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handin05

# handin05 - Physics 212 Classical and Modern Physics Spring...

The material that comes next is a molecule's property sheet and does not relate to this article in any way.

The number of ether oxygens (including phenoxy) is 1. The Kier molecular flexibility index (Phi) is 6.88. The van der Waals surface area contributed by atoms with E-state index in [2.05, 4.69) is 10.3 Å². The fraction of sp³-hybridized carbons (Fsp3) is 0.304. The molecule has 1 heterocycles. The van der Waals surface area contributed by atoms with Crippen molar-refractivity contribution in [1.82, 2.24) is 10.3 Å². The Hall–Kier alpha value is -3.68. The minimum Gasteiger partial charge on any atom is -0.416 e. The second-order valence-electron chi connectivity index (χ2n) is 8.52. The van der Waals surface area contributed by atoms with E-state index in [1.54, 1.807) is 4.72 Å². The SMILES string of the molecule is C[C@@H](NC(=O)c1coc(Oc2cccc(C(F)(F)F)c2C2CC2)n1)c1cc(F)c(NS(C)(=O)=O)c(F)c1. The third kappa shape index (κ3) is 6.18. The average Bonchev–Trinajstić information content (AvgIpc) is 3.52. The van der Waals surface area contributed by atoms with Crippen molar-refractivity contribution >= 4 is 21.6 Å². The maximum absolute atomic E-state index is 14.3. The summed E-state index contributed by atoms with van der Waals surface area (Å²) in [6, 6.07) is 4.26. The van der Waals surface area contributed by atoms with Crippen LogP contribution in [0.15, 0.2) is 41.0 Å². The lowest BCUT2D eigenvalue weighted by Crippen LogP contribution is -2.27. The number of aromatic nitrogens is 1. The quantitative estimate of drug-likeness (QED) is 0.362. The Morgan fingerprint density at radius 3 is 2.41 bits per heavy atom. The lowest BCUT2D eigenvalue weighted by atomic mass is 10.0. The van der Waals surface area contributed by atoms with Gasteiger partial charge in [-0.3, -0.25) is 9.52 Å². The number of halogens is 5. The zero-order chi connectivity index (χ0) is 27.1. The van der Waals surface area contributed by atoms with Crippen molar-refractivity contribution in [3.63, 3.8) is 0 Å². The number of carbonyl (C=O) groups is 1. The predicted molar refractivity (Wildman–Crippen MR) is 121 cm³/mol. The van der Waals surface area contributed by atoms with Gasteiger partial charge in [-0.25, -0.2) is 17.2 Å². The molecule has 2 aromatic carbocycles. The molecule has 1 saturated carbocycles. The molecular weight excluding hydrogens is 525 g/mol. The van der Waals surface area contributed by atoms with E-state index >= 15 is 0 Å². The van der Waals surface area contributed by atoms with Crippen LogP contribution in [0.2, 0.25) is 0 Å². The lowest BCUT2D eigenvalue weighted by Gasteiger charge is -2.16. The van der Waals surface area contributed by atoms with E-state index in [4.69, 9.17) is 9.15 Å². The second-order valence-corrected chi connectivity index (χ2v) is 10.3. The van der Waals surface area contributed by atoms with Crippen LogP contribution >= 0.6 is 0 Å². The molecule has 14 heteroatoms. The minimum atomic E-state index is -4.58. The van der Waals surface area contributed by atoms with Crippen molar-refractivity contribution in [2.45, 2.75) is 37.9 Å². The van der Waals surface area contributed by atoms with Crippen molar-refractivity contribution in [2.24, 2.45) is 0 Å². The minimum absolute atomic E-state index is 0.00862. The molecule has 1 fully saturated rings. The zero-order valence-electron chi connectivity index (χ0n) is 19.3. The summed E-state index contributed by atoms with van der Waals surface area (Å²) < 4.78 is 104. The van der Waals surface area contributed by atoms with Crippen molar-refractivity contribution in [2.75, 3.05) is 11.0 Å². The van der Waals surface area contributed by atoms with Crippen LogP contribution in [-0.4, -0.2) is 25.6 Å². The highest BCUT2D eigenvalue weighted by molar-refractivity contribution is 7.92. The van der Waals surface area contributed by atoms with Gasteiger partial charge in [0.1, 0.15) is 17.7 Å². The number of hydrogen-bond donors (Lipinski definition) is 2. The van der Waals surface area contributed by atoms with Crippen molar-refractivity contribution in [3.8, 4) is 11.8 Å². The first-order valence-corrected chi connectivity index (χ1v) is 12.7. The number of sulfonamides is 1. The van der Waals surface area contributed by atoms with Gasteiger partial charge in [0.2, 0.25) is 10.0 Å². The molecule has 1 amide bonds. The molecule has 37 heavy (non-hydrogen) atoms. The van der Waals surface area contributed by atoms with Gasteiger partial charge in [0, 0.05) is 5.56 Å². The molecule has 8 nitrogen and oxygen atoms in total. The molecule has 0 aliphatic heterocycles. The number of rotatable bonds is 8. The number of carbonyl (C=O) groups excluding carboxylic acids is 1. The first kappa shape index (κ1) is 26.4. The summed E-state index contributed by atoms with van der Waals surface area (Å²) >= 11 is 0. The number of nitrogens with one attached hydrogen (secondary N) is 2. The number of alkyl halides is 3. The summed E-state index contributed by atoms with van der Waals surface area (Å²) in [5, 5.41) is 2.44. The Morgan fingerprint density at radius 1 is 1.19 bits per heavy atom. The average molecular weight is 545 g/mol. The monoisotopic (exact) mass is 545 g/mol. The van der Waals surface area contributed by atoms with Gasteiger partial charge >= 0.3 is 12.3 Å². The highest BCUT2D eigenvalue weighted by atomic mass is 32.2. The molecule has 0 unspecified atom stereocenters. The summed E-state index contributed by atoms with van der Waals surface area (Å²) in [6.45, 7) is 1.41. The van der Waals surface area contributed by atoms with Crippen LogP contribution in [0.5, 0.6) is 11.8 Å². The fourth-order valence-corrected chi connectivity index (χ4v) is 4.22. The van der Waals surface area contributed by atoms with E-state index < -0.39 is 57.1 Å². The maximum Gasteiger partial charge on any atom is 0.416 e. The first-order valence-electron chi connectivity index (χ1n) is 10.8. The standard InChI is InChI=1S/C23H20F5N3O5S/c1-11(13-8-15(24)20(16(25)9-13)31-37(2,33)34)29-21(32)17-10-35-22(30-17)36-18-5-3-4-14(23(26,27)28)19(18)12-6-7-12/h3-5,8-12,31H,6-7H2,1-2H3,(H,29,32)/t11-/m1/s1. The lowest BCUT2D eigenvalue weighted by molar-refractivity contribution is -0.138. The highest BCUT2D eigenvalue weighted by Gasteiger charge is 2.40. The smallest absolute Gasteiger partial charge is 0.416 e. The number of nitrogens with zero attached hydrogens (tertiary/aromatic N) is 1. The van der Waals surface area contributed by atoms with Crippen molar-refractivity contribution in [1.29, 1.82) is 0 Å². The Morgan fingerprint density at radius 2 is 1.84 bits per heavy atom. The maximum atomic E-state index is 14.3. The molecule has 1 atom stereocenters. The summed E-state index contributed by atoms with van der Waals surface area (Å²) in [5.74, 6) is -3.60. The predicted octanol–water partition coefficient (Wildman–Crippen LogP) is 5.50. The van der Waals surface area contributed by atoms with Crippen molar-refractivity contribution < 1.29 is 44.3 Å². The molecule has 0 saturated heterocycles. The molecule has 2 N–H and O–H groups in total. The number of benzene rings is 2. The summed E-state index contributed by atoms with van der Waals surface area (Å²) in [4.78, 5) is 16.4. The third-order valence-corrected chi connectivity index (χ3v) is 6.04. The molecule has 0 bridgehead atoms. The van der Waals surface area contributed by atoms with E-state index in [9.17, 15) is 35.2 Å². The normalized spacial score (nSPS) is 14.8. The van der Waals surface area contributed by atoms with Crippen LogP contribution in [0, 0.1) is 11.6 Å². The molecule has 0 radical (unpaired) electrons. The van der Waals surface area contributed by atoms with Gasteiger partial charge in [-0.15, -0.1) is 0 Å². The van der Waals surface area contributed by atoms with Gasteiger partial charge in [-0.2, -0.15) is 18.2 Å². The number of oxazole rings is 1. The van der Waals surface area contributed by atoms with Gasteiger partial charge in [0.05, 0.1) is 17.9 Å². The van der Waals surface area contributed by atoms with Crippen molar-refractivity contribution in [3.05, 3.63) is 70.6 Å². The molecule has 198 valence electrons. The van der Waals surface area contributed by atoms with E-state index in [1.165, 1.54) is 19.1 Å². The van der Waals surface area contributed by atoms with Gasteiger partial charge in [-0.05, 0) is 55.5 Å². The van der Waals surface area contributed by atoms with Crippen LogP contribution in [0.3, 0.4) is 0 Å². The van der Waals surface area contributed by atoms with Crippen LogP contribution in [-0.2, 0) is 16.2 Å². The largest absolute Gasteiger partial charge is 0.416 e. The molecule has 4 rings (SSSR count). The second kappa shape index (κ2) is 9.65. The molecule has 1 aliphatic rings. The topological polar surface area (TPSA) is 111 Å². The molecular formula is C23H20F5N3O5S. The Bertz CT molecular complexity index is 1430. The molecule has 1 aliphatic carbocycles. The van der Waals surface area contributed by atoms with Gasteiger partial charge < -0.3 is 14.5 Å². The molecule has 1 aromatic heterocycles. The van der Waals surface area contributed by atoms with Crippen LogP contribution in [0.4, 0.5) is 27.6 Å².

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Physics 212 Classical and Modern Physics Spring 2008 Solutions for Hand-In Set #5 Problem A28 — Falling Loops As the loop falls out of the magnetic field region, the flux through the loop decreases, and so an emf drives a current through the loop. We can write the flux as Φ B = NBA cos θ = B 0 wx, where N = 1, cos θ = 1, and x is the length of the loop still in the magnetic field, so that A = wx . The emf is then just the time derivative of the flux, E = d Φ B dt = B 0 wv, since dx dt = v , the speed at which the loop falls. The magnitude of the induced current is I = E R = B 0 wv R . Two forces act on the loop: the force of gravity acts down, and there is an upward directed magnetic force acting on the counterclockwise current. Newton’s second law gives F net = ma, or F mag - F grav = ma. The magnitude of the magnetic force is given by F mag = IwB = B 0 wv R wB 0 = B 2 0 w 2 v R which grows linearly with speed v . After the loop is dropped, the speed (and thus the magnetic force) grows until the magnetic force and the gravitational force are equal in magnitude. When this occurs the acceleration

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